The innovator must understand the robustness of the product such that RH/moisture, and its relation to temperature, is characterized regarding a product's stability and performance. At the very least, if this is not understood then one of the consequences may be that more protective packaging than is required will be chosen to remove the risk of failure on stability; and, frequently, the more protective the packaging the higher the cost.
Currently, there is limited data available in literature comparing product performance at 25 °C/60% RH and 30 °C/65% RH to 30 °C/75% RH. Stability behaviour for a product at 40 °C/75% RH will provide an indication as to whether a product is particularly susceptible to moisture; however, if specific data are not available, or is limited in duration, from a company's product over the long-term, then there will be risks associated with a reduced registration stability study. This is particularly true if only what are considered the most stressful conditions are studied leading to a reduced or unworkable shelf-life in countries with less demanding storage requirements.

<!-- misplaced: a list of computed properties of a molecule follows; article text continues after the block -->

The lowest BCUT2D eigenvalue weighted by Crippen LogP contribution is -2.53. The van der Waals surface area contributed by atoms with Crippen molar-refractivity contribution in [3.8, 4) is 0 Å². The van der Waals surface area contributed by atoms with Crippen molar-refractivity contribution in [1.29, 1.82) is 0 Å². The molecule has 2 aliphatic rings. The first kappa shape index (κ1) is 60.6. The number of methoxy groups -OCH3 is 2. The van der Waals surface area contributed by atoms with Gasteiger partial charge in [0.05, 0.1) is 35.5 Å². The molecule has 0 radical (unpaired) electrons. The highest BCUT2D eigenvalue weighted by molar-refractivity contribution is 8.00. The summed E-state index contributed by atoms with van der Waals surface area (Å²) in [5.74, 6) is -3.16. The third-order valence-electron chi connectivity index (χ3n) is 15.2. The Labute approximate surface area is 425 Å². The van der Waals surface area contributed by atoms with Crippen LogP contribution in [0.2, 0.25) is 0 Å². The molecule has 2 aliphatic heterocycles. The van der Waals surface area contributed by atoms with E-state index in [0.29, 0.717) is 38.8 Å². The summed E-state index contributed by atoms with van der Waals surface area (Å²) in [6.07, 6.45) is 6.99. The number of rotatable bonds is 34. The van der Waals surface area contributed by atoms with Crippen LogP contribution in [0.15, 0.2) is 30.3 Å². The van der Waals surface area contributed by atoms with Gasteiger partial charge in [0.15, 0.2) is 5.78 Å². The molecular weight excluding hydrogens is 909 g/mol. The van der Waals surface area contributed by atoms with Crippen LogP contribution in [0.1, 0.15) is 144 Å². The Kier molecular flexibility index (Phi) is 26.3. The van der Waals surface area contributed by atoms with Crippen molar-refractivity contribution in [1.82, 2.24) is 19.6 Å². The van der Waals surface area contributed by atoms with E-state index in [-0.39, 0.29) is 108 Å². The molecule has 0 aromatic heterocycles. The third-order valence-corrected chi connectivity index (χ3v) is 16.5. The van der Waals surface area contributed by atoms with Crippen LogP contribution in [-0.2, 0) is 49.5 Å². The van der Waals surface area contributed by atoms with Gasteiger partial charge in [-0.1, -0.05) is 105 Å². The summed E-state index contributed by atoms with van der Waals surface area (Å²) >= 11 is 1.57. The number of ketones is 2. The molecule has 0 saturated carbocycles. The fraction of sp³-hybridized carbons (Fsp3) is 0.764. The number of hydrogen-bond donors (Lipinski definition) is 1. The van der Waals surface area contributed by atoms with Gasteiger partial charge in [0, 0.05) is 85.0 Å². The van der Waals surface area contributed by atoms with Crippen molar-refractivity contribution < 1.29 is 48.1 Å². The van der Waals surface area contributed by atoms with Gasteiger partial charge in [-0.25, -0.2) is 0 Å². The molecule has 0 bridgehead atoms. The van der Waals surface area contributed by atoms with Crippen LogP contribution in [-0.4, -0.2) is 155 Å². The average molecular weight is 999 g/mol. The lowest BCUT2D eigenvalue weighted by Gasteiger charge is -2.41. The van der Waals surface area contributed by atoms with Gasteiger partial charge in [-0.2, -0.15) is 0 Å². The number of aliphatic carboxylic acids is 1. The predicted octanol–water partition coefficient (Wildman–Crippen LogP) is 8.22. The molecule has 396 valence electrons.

At this time of changing regional requirements and limited development experience at the 'new' condition of 30 °C/75% RH, a proposed compromise between minimizing the amount of testing required and minimizing risk of failure on stability is described in Table 3.
Table 3 Proposed globally acceptable stability protocol.